Seattle Children’s Research Institute has received a 2-year, $2.3 million grant from the Bill & Melinda Gates Foundation to complete prototype development of its new respiratory support device, called Seattle Children’s Positive Airway Pressure (Sea-PAP). Sea-PAP, designed to be an affordable and simple bubble continuous positive airway pressure (B-PAP) device, will provide breathing support to premature infants who suffer from respiratory distress.
Seattle Children’s expects Sea-PAP to be significantly cheaper to produce, operate, and maintain than other ventilators and respiratory support devices. As a result, Seattle Children’s expects the affordability of Sea-PAP will make it an option for health care systems that lack the resources to purchase and operate complex, expensive equipment.
“The worldwide need for low-cost, safe, and easy to use respirator technology is clear. Many premature infants who require only basic assistance with their breathing die for a lack of a simple, affordable alternative to expensive ventilators,” said Charles V. Smith, PhD, director of the Center for Developmental Therapeutics at Seattle Children’s Research Institute and co-inventor of Sea-PAP. “Sea-PAP’s low cost and ease of use will make is accessible to all.”
More than 4 million infants worldwide die each year, and 1 million of those deaths are attributed to respiratory insufficiency, suffocation due to underdeveloped lungs. These deaths are largely attributed to the lack of respiratory support devices in resource-limited countries.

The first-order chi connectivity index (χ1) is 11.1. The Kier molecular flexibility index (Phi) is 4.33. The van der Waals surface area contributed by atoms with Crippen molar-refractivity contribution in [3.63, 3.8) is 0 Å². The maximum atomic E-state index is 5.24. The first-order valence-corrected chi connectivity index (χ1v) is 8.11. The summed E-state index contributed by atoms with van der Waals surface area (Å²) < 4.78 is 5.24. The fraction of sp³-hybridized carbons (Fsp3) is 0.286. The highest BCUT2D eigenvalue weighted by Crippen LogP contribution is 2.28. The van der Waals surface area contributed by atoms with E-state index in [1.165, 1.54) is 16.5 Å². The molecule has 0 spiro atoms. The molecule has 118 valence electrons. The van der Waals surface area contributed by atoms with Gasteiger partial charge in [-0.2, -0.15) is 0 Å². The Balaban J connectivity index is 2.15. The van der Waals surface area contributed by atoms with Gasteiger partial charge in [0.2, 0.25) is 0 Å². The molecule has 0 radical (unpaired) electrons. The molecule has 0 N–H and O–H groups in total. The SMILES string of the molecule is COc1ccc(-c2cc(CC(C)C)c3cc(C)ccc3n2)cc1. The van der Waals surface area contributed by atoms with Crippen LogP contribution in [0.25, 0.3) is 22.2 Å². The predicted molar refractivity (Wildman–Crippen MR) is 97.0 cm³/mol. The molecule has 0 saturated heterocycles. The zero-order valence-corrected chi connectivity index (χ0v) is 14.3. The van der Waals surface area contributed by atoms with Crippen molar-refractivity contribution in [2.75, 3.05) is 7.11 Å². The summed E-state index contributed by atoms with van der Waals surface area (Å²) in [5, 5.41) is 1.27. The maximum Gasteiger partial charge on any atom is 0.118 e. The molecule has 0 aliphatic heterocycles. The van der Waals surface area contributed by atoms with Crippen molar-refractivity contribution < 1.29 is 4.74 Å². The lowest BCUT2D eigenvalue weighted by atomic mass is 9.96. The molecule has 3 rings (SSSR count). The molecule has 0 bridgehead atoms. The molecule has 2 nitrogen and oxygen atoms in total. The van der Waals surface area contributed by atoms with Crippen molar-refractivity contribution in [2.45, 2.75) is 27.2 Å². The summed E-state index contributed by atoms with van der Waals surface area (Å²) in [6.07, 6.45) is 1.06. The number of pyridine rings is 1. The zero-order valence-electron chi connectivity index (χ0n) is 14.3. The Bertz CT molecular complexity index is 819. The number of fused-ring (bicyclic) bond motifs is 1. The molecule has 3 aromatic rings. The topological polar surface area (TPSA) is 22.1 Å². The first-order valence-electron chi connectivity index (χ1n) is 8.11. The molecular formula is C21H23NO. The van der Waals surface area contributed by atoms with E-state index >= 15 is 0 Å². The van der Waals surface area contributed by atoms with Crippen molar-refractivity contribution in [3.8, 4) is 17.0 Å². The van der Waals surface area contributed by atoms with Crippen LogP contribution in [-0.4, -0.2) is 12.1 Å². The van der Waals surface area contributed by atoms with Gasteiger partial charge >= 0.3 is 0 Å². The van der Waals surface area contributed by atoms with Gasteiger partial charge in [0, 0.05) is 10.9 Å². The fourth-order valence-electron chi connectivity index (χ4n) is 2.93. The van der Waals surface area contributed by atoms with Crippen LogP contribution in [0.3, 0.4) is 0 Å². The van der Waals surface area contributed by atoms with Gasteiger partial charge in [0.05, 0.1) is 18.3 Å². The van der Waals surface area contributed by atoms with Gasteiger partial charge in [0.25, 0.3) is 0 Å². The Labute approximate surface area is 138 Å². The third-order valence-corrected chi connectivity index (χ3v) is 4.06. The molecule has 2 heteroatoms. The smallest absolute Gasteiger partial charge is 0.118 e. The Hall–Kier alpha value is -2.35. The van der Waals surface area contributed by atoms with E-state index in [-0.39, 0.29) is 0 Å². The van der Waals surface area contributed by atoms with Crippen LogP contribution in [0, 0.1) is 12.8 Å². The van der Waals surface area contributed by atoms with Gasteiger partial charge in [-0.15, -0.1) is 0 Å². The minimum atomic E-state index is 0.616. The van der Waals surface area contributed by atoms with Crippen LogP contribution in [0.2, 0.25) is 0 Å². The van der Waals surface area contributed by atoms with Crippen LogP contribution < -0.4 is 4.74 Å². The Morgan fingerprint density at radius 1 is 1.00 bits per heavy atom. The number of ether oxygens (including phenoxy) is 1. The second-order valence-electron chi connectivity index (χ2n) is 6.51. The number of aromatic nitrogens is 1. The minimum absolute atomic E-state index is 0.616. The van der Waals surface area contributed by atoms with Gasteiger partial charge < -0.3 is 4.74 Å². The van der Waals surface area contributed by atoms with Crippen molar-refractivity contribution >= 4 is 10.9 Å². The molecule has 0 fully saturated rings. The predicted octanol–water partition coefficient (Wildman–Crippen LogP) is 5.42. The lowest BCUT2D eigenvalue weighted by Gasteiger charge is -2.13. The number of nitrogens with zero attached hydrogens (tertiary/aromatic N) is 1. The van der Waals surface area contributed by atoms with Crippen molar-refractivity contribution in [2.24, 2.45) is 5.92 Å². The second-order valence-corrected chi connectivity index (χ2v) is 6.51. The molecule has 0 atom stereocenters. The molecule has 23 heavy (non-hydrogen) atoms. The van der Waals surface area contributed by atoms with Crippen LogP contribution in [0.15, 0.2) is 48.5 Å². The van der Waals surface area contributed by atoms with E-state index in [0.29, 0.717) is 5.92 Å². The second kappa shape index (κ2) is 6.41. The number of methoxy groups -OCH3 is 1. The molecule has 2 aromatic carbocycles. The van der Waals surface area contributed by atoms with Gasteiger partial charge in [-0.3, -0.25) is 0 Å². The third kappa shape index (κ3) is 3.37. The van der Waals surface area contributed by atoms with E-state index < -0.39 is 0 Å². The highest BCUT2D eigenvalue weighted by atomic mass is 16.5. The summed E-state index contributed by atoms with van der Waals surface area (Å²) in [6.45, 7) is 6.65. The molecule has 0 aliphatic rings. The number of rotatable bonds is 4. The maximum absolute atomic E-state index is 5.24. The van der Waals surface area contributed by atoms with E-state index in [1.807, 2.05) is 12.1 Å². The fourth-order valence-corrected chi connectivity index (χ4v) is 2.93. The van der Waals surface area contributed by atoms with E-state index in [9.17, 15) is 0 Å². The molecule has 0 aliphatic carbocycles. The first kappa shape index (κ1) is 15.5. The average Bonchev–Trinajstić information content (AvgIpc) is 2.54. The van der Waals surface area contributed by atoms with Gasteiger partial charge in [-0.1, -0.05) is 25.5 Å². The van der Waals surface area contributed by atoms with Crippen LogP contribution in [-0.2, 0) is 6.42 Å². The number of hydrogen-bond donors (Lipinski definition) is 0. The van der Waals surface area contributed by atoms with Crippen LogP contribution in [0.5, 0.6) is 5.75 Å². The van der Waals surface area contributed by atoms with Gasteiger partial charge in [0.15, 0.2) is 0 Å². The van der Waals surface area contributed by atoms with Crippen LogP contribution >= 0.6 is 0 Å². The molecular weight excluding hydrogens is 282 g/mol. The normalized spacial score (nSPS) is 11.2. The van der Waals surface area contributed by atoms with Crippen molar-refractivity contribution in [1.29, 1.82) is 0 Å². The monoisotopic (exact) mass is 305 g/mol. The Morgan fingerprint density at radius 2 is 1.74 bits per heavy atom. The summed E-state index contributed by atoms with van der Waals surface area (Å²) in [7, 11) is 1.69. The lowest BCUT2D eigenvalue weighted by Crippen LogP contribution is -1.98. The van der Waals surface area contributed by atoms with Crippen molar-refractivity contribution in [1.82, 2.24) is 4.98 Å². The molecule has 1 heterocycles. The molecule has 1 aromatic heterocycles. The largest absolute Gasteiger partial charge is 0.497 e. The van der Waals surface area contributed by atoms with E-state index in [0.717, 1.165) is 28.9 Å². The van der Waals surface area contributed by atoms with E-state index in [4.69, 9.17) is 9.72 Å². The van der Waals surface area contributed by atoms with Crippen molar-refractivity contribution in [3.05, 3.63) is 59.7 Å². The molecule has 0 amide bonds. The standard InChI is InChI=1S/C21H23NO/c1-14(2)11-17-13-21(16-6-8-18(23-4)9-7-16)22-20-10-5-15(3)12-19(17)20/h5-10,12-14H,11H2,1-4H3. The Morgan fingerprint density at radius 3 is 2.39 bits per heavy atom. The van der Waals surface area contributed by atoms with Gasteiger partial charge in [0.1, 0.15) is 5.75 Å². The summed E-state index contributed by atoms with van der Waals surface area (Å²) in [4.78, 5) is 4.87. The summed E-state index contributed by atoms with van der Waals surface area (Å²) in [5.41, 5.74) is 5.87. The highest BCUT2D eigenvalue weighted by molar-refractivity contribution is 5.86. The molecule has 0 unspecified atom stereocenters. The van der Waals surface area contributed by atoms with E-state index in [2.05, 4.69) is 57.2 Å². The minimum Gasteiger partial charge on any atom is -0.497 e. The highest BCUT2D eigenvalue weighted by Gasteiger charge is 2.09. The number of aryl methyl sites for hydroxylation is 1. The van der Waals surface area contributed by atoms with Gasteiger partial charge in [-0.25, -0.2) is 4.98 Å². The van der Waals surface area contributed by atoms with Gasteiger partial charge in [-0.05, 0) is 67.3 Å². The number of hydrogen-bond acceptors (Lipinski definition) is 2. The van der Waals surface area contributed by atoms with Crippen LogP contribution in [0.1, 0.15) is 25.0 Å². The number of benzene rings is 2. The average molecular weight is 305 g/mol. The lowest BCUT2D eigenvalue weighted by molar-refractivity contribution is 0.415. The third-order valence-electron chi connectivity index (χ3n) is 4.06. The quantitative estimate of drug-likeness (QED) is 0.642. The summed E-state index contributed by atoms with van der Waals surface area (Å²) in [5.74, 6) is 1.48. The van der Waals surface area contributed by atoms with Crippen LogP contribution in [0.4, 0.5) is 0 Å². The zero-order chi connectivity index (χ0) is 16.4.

According to the developers, Sea-PAP differs from most other respiratory support devices because it is simpler to assemble and maintain, thus enabling a low cost of ownership. Building and operating Sea-PAP requires only a small tool kit of supplies, including a continuous air supply, a breathing circuit tube, a tube for the nose, water, and a competent human operator. The breathing and nose tubes can be used multiple times, if sterilized.
Sea-PAP works like conventional B-CPAP devices providing a continuous flow of air via tubes inserted in an infant’s nostrils. Sea-PAP’s key differentiator from other B-CPAP devices is that its breathing circuit tube is placed in water at a 135 degree slope, which creates fluctuations in the positive airway pressure. These fluctuations keep the lungs open, which lessens the work required from respiratory muscles, thus making it easier to breathe.
Respiratory muscle exhaustion is a major cause of failure in conventional B-CPAP therapy. These failures often necessitate the need for tracheal intubation, mechanical ventilation, and exposure of the infant to high concentrations of oxygen. By reducing the work that an infant has to do to breathe, Sea-PAP will eliminate the need for tracheal intubation and mechanical ventilation in many infants, according to the inventors.
Source: Seattle Children’s Hospital